I’ve recently drafted a document entitled “The Next Generation of Project Management” which outlines some of the more significant shifts in thinking that I think are needed and I’ve shared a preliminary draft of this document with some key people in PMI with some recommendations for what I believe needs to be done. That document has generated a lot of interest and some excellent comments and I’ve updated it to reflect the comments I received. Please take a look at it and let me know if you agree with this vision and recommendations:

The Next Generation of Project Management

Product Development versus Project Development

Agile has been most widely used in “product” development environments and less widely used in “project” development environments.  The difference between product development versus project development is not widely recognized.  Of course, this is not a totally universal, black-and-white distinction; but, in general:

  • Products are less deterministic and the business model is usually a little more open-ended.  For example, a company might say that we want to develop a product to satisfy “X” market need (where that market need may only be generally defined and might need to be validated) and we’re going to invest $X to fund a team for ongoing development to support that product development initiative.

For many products, it’s an effort that simply goes on-and-on without end to provide ongoing support and enhancements for the life of the product.  Products are generally somewhat speculative and might require a significant amount of innovation particularly if it is something that has never been done before.  For that reason, a product development effort is very well-suited to an Agile development process.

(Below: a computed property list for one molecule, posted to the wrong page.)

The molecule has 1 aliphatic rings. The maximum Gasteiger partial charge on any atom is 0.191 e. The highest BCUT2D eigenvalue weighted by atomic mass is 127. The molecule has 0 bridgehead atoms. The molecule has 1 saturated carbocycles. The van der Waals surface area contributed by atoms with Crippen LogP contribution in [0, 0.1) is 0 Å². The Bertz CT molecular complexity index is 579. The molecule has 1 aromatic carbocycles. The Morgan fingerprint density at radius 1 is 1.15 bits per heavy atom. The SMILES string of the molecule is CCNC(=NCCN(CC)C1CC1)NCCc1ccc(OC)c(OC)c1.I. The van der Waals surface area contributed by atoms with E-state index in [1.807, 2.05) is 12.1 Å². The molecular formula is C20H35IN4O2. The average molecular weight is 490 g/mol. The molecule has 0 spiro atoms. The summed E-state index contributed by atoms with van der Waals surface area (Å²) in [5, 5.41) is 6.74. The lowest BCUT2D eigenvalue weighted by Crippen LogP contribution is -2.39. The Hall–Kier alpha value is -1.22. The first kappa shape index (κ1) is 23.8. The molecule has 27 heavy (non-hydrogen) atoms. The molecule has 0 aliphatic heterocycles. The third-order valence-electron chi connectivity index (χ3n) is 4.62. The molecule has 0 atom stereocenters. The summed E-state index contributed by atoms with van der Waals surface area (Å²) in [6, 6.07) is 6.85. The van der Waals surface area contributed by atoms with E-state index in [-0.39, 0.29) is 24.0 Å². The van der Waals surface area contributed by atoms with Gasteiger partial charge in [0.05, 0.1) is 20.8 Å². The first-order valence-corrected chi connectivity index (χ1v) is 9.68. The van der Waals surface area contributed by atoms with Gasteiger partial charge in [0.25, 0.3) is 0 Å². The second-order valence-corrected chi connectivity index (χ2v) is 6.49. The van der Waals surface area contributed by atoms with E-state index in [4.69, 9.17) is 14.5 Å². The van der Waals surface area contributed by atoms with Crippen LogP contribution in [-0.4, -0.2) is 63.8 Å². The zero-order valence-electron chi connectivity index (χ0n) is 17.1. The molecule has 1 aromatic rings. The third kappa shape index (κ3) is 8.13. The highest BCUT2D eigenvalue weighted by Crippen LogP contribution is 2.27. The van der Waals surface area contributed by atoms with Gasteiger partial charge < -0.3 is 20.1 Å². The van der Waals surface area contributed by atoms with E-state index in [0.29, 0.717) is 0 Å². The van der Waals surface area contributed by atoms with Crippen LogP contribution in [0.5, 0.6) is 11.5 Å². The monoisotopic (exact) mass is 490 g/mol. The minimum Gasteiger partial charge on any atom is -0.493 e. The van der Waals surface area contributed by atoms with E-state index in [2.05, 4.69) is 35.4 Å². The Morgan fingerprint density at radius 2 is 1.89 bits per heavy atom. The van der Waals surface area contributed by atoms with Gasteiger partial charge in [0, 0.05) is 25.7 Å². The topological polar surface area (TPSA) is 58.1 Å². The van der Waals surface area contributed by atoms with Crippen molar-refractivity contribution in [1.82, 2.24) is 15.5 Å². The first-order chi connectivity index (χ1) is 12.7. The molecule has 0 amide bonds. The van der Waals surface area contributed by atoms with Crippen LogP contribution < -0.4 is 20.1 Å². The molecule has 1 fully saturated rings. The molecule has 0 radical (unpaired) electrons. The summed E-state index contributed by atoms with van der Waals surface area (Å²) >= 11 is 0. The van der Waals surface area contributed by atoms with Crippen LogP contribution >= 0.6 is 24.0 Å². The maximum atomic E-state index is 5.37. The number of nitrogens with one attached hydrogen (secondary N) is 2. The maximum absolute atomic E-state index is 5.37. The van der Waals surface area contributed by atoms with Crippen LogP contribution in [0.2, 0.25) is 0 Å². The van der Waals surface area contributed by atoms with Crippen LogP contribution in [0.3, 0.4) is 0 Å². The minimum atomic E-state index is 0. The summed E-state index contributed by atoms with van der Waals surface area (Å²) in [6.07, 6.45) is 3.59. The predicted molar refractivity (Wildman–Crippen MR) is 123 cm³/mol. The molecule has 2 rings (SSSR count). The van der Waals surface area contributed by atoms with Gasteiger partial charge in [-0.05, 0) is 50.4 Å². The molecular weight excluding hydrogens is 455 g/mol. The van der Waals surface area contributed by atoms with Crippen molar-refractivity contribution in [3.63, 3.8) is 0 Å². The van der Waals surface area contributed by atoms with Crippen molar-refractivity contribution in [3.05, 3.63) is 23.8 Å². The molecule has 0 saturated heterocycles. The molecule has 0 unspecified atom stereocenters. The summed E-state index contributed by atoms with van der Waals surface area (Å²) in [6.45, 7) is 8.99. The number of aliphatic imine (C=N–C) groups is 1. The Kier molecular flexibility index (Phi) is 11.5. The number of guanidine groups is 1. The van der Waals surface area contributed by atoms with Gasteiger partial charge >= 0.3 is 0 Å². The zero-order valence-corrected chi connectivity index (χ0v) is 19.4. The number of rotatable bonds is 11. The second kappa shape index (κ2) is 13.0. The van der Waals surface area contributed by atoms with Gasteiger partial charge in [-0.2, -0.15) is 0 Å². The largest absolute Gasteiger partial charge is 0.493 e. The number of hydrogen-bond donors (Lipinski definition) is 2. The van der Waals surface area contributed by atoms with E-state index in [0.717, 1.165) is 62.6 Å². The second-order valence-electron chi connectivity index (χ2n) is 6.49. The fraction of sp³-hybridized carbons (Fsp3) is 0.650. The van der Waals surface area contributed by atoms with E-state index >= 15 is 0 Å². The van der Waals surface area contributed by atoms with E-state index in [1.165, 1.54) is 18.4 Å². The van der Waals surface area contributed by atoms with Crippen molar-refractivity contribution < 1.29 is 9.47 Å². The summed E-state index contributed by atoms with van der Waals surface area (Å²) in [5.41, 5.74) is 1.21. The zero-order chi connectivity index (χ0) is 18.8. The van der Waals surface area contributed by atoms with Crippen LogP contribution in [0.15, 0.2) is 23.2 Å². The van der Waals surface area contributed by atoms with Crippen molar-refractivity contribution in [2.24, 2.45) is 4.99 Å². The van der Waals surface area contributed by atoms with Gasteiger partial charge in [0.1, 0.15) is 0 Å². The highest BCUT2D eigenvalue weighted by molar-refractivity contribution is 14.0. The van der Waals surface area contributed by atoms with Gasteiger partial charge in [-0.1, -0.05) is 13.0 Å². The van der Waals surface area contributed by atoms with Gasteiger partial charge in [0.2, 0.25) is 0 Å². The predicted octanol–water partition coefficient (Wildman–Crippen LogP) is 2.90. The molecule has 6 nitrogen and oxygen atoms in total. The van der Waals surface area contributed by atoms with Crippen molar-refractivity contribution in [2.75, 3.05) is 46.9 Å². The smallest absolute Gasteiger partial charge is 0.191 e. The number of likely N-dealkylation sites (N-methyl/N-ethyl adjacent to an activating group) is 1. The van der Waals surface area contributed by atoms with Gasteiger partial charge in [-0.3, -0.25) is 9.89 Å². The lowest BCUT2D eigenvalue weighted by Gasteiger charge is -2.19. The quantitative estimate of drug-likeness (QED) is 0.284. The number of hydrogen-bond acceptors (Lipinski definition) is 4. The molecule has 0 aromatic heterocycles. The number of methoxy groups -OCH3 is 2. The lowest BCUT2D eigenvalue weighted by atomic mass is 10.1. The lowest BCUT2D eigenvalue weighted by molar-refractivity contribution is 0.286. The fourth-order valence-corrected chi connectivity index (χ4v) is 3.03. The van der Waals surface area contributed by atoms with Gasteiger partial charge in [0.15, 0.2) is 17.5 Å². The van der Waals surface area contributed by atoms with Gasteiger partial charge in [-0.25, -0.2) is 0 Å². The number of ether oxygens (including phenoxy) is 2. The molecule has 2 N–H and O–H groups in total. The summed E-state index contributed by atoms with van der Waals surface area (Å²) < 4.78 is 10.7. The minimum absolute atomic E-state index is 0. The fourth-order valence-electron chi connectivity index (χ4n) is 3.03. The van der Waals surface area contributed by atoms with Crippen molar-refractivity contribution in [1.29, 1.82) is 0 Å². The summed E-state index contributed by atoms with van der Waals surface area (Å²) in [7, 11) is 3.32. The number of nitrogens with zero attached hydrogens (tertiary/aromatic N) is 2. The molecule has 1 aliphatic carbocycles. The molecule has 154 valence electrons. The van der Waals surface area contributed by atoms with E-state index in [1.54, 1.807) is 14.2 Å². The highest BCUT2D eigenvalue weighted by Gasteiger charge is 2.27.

The business model behind a product development effort is typically based on a projected return on investment (ROI) that the decision to invest $X in the ongoing development effort will provide an acceptable return from the profitability that the product will generate over a period of time.

The decision process associated with a  product development effort is generally focused on prioritizing what features should be added to the product to provide the highest level of customer satisfaction and profitability.  That decision process is ideally suited to an agile development process.

  • Projects are typically more deterministic and less speculative.  Very few development teams are given a “blank check” to do some kind of project without having some expectations of what the project will accomplish, what it’s going to cost, and what the schedule will be.

The business model behind projects is also typically very different.  A company typically has a given amount of funding to invest in projects and some kind of project portfolio management approach is generally needed to determine the appropriate mix of projects that will provide the greatest overall benefit.  In order to make that decision, something must be known about the expected results, costs, and schedules of the projects in that portfolio and there is an ongoing need to monitor the performance of those projects to see if they really are going in the right direction to provide the return that was expected.

The process associated with managing a “project” is also typically different…the general nature of the features the “project” will provide would generally be much more well-defined prior to the start of the project, there would typically be some expectations about what the cost and schedule of the project would be, and it probably wouldn’t be completely open-ended to add features as a “product” might be.   These are key reasons why it is more difficult to apply an Agile development model to projects than it is to products.

Applying Agile principles and practices in a “project” development environment rather than a “product” development environment can be a bit more challenging but it definitely can be done.  Agile works best where there are no constraints on costs and schedules and the primary goal is to add features to maximize customer satisfaction (product model).  When you introduce constraints on costs and schedules (project model), this is the area where it is many times appropriate to use some kind of hybrid managed agile approach to meet the competing demands of a highly flexible and adaptive development approach and the predictability of meeting cost and schedule constraints that is often demanded in a project environment.